BJT problem

Discussion in 'General Electronics Chat' started by aina, Aug 22, 2011.

  1. aina

    Thread Starter New Member

    Aug 22, 2011
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    I am recently working on tcad simulation of Silicon Carbide Bjt . My main problem is the Characteristics Curve of common emitter junction. my curent curve starts from negative Y axis. i.e, at smaller voltage collecter current is negative and as voltage increase The current become positive. Can anybody explain me why this happened and its solution plzzzzzzzzzzzzzzzzzzz
     
  2. #12

    Expert

    Nov 30, 2010
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    This datasheet tells me that you are looking at a mistake because SiC transistors work the same as silicon transistors.
     
  3. aina

    Thread Starter New Member

    Aug 22, 2011
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    No, actually i am simulating a new device and while simulation wrong i-v curve is coming. i have applied 2.5volts at base and 5.5 volts at collector. emitter is grounded. now can you tell me that what is the problem
     
  4. Adjuster

    Well-Known Member

    Dec 26, 2010
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    If you want people to be able to understand your problem, and so be able to comment, you need to supply more information. A schematic of your set-up would help, as would more details of your results.

    Perhaps you are plotting the common-emitter Ic vs. Vce characteristic with the collector voltage continued through the origin.
    In this case, if the base voltage is held at a constant positive level, negative collector current may flow due to the collector-base junction becoming forward-biased. There may also be significant "reverse transistor" action, where the roles of collector and emitter are swapped over. This, at any rate, would be expected with ordinary Silicon transistors: the behaviour of SiC may be different.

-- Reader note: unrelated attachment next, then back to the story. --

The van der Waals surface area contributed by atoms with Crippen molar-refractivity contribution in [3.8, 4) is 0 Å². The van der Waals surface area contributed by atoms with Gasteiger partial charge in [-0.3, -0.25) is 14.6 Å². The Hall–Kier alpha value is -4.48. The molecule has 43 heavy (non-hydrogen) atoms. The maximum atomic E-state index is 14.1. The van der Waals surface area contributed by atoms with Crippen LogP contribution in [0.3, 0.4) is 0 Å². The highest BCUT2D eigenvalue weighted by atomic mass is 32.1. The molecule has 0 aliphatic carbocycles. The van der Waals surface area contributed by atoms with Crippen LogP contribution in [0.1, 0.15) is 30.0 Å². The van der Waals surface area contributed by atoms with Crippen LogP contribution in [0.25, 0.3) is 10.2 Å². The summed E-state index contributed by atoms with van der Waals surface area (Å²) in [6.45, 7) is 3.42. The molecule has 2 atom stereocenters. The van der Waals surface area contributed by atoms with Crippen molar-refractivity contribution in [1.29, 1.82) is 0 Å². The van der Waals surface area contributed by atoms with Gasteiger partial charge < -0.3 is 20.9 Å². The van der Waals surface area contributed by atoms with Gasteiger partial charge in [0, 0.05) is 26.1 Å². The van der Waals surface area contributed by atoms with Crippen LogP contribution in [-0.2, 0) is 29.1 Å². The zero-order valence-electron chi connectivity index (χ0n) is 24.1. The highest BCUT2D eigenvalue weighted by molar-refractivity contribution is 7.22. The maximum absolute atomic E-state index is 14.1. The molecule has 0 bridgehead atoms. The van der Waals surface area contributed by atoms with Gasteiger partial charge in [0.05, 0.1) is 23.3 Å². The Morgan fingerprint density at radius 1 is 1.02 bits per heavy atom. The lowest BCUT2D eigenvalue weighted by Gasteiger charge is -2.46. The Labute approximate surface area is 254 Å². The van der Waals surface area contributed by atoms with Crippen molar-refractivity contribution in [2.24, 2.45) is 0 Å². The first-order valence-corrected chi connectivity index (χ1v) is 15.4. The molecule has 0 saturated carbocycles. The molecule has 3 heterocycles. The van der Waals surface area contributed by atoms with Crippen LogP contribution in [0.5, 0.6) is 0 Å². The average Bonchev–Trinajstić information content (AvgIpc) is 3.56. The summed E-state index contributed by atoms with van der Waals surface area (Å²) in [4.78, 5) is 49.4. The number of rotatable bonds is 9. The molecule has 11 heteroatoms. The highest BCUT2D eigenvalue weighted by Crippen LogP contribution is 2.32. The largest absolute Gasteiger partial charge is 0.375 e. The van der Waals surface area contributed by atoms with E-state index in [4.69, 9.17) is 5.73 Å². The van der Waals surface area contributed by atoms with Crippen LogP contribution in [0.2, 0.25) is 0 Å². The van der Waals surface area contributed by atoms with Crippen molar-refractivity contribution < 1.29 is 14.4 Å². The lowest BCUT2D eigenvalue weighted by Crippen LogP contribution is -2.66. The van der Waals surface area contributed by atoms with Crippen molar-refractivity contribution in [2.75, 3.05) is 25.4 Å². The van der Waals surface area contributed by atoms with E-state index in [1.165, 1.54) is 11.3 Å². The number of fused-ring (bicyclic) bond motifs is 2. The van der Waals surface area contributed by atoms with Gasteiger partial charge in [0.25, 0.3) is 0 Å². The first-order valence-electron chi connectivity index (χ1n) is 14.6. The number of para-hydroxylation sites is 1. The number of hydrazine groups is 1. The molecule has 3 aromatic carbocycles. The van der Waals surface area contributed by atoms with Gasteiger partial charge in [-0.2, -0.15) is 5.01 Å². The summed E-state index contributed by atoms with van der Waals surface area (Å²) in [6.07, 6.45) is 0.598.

5. SgtWookie

    Expert

    Jul 17, 2007
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    We not only need the schematic, but also the complete .model and/or .subckt that you are using; otherwise we can only make wild guesses about what the problem might be.
     
  6. aina

    Thread Starter New Member

    Aug 22, 2011
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    Actually all you people are correct. I want to know that what is happening in the collecter-base junction that is causing the current to be negative? My main idea is that at collecter-base junction Drift Dominates instead of Diffusion . And i want to solve the problem . PLZZZZZZZZZZZZZZZZZZZZZ Help me
     
  7. Wendy

    Moderator

    Mar 24, 2008
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    The OP has a similar thread in the physics forum. Multiple threads asking the same question is frowned on here. Since you are getting better response here this probably where you ought to stay.

    I could be wrong, but I will maintain that the mechanism for a BJT (bipolar junction transistor) is probably the same no matter what the material. At this time I'm only aware of two materials, silicon and germanium.
     
  8. SgtWookie

    Expert

    Jul 17, 2007
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    Bill,
    The use of Silicon Carbide aka SiC material in semiconductors is relatively new; it was developed originally by Cree in 2001; their application was essentially a high voltage version of a Schottky diode.

    I found this in an application note about different diode technologies:
    [​IMG]

    One advantage of typical Schottky diodes vs standard silicon diodes is the extremely fast reverse recovery time; generally less than 15nS. By comparison, even "ultra fast" recovery diodes take anywhere from 50nS to 75nS to recover. Standard diode recovery time is measured in the microseconds; far slower. Reducing recovery time is vital for things like high-frequency switching supplies; slow diode recovery means wasted power. The problem with Schottky diodes is that they are limited to around 200V maximum. SiC diodes can be made with voltage ratings exceeding 1kV; but the manufacturing process is currently rather difficult, so such diodes are rather expensive.

    I just recently realized that they existed myself.

    SiC transistors are in their infancy; they've only been available for a couple of years tops.
     
    Last edited: Aug 25, 2011
  9. Wendy

    Moderator

    Mar 24, 2008
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    OK, but the term BJT still defines the operation, wouldn't you say?

    Last I heard Silicon Carbide was used to create blue LEDs.
     
  10. SgtWookie

    Expert

    Jul 17, 2007
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    Sure, BJT defines the operation.

    Cree started making blue LEDs using SiC as a substrate in 1989, but they weren't very efficient. The SiC Schottky diodes was probably an offshoot of that program.
     
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